Glenn Stevens’ winning roast dinner

A mixed bag of inflation evens out to another win for the Reserve Bank. Wages look to be rising in real terms this year, and many common items are being priced lower.

The consumer price index for the September quarter confirmed Australia’s annual inflation rate at 2.2 per cent. It is yet another low outcome, locking in another reading where inflation has been within the target band for the Reserve Bank of Australia.

While the wages data are not due for release until next month, it is all but certain that they will exceed the 2.2 per cent inflation rate (the Labour Price Index will probably rise 3 per cent or a touch more). This will lock in another year of rising real wages.

Indeed, for more than a decade, Australian workers have enjoyed rising real wages, which has seen cost of living pressures continuously ease and purchasing power rise – lifting Australian's living standards to among the highest of any country in the world.

The 2.2 per cent inflation rate is, as always, made up of a very diverse range of price changes, both up and down, and some of these are worth digging into to see how the average consumers’ purchasing power is changing.

The items within the CPI that recorded some big price rises over the past year are probably obvious. 

Tobacco prices jumped 9.2 per cent, which in large part is due to the higher government excise. Chicken prices rose 4.5 per cent while egg prices were 3.2 per cent higher, proving that the chicken came first? The price of breakfast cereals was up a healthy 4.3 per cent.

Utilities prices continued to power higher, as everyone knows. Property rates jumped 7.9 per cent, while water and sewerage costs rose 9.3 per cent, electricity was up a sizzling 6.1 per cent and gas rose 5.8 per cent. Childcare prices also surged, increasing 8.8 per cent. Medical and hospital services prices rose a solid 5.6 per cent.

Amid all of this, petrol prices rose 8.3 per cent, while urban transport fares were up 3.7 per cent. Domestic holiday travel costs rose 6.8 per cent. Education prices rose 5.6 per cent, while insurance costs were 4 per cent higher.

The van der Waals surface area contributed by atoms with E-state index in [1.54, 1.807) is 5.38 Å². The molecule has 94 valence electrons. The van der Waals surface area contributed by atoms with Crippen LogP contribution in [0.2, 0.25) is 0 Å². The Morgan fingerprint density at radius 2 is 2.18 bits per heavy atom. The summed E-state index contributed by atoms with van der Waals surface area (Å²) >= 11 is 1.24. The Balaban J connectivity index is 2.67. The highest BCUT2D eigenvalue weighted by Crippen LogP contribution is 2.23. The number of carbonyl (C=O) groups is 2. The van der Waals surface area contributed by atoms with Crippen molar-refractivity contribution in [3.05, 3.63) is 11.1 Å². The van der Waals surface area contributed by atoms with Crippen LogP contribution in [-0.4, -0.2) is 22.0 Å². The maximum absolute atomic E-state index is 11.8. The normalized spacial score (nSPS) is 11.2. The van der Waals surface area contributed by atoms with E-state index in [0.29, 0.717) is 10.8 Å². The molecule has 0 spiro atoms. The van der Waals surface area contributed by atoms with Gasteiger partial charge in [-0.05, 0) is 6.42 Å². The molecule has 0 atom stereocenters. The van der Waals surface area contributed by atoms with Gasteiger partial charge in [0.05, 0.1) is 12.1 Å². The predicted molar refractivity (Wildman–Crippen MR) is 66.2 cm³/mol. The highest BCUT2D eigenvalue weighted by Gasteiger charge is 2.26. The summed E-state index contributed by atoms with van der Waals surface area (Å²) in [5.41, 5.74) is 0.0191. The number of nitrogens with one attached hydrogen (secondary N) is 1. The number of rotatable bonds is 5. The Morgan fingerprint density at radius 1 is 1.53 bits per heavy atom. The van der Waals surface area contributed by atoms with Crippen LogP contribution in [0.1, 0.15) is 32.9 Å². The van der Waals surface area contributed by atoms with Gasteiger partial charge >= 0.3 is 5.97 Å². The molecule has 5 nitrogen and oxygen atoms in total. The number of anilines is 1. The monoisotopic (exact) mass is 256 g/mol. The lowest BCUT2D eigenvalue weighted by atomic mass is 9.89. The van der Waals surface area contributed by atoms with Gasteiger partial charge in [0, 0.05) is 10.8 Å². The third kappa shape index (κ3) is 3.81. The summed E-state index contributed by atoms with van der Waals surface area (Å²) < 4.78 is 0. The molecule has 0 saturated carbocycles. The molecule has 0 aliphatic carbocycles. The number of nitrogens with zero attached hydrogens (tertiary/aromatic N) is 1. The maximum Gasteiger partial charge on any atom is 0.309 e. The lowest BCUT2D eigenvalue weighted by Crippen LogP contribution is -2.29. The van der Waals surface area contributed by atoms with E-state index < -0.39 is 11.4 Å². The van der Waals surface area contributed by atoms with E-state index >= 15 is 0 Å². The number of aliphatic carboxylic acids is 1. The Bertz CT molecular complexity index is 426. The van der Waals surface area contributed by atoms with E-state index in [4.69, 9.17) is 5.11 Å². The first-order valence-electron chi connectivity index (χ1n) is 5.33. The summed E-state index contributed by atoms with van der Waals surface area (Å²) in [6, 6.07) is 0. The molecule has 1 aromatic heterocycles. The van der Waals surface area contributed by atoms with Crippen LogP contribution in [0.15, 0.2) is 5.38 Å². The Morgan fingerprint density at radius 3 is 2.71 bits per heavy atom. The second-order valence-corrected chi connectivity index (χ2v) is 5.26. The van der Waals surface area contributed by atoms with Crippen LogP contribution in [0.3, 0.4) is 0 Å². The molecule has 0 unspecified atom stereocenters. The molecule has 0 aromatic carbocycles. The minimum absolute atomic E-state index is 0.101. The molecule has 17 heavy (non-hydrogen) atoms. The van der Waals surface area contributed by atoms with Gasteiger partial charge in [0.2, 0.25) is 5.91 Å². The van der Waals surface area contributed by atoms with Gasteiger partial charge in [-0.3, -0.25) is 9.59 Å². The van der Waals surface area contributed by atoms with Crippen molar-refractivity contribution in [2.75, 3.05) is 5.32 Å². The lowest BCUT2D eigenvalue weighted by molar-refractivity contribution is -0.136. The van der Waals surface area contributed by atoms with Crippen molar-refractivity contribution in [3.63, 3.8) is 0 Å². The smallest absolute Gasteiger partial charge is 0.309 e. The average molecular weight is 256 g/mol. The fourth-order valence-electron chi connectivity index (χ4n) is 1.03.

These price changes suggest it has been tough if you are a car driving, sick, chicken-loving smoker at university with a child who has a penchant for some fancy muesli.

But of course, no one is that narrow in their consumption spending. There were a range of items where prices fell. Indeed, there were some quite spectacular price falls within the CPI over the past year.

Lamb and goat prices dropped 10.6 per cent, vegetable prices are down 10.7 per cent while fruit prices are 5.7 per cent lower. Bring on that roast lamb with baked vegetables and buttered beans with fruit salad for desert.

Beef and veal prices were also 3.6 per cent lower, while cheese prices slid 2.8 per cent. Even coffee and tea prices were 0.5 per cent lower.

Also falling was the price of women’s clothes, down 2.2 per cent for the year, while children’s clothes fell 2.3 per cent. Furniture prices fell out of bed, dropping 3.9 per cent, while household appliance prices were 5.2 per cent lower.

The price of new cars continued to fall, dropping 3.2 per cent. At the same time, audio, visual and computer equipment prices declined 11.3 per cent. Games, toys and hobbies dropped 2.8 per cent.

If you happen to be a big-eating, hi-tech women with a strong bias to buying new clothes, fancy furniture, a new car and a love of Monopoly, Pictionary and fishing, your cost of living has actually fallen.

The point of all this is that the CPI basket of goods includes a vast array of items but in the end it is made up of the weighted average spending by the average household on that range of goods and services.

And there are always some items whose price goes up, sometimes a lot, and items whose price goes down, sometimes a lot.

The bottom line is that the Reserve Bank has, for 20 years now, ensured that on average, the annual inflation rate has been spot on 2.5 per cent, right in the middle of the target band.

This success for the Bank in having and meeting its inflation target remains an unappreciated success story of the reform agenda of the past 30 years. Not only has low inflation helped to boost living standards and wellbeing for most if not all Australians, it has allowed interest rates to remain low and relatively stable, which in itself has been a boon for business investment and consumer spending.

Long live low inflation, even if the components within the CPI record sharp divergences in price trends from time to time.